Rackham, Arthur. Hard Cover. London: William Heinemann, 1912. Near Fine / Dust Jacket Included.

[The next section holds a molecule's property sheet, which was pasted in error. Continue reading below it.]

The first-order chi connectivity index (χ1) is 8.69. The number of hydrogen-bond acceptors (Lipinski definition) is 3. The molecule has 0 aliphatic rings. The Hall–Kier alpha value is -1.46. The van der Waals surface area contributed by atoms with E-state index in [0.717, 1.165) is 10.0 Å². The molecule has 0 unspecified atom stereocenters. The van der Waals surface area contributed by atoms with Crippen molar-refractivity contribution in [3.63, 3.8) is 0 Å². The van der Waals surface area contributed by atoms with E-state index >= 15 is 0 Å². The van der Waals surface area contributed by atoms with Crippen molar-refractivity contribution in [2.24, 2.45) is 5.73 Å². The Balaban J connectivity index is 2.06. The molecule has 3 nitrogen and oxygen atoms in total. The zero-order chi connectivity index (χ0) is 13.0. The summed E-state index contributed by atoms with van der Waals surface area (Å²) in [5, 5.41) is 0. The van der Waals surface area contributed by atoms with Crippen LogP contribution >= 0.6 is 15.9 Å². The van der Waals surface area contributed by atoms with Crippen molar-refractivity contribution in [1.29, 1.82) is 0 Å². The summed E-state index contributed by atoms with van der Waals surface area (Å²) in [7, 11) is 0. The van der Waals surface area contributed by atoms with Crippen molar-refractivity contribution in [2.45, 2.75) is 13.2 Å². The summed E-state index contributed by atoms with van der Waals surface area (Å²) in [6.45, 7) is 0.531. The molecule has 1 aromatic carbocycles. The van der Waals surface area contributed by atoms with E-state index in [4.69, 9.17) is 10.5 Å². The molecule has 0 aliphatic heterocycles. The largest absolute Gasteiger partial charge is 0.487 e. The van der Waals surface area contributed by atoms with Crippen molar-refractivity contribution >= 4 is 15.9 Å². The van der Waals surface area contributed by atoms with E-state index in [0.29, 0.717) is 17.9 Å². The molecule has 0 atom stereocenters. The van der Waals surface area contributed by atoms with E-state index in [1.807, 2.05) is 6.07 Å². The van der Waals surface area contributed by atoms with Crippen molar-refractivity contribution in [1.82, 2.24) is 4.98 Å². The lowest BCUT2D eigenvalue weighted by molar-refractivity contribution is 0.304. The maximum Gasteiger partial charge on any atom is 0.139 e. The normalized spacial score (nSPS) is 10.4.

Adapted from the German by W. L. Courtney. First edition, new printing. Publisher's blue cloth, lettered and decorated in gilt, top edge stained black, illustrated endpapers; in the original brown dust jacket lettered and decorated in black. A near fine copy with some toning to extremities and wear to top edge, foxing to endpapers; in a near fine dust jacket with a touch of toning to top edge and light wear to extremities, a closed tear and some creasing to bottom edge of rear panel. Overall, a lovely copy. First published as a novella in 1811, Undine is a German fairy tale that tells of the water spirit Undine who, in her quest to acquire a soul, marries the knight Huldebrand. Notably, the story has been adapted into other literary works, as well as a number of operas, ballets, and musical compositions. Arthur Rackham (1867-1939) was a prolific British artist and illustrator, best known for his deluxe editions of popular children's books. Artistically inclined since childhood, Rackham started illustrating for newspapers, but it was not until he began drawing for children's literature that he received critical acclaim. In response to his burgeoning fame, Rackham's publisher, William Heinemann, began producing deluxe and trade editions of his illustrated works, the first being Rip Van Winkle in 1905. Deluxe editions were produced in a limited edition of numbered copies (ranging in quantity from 250 - 2,020), bound in vellum bindings, printed on handmade paper, and signed by the illustrator. The trade editions were published concurrently in simple bindings, on thinner paper, and with fewer color plates. This publication strategy benefited both publisher and artist; Rackham produced about one book per year and would have an annual gallery exhibition showing his original artwork for his latest book.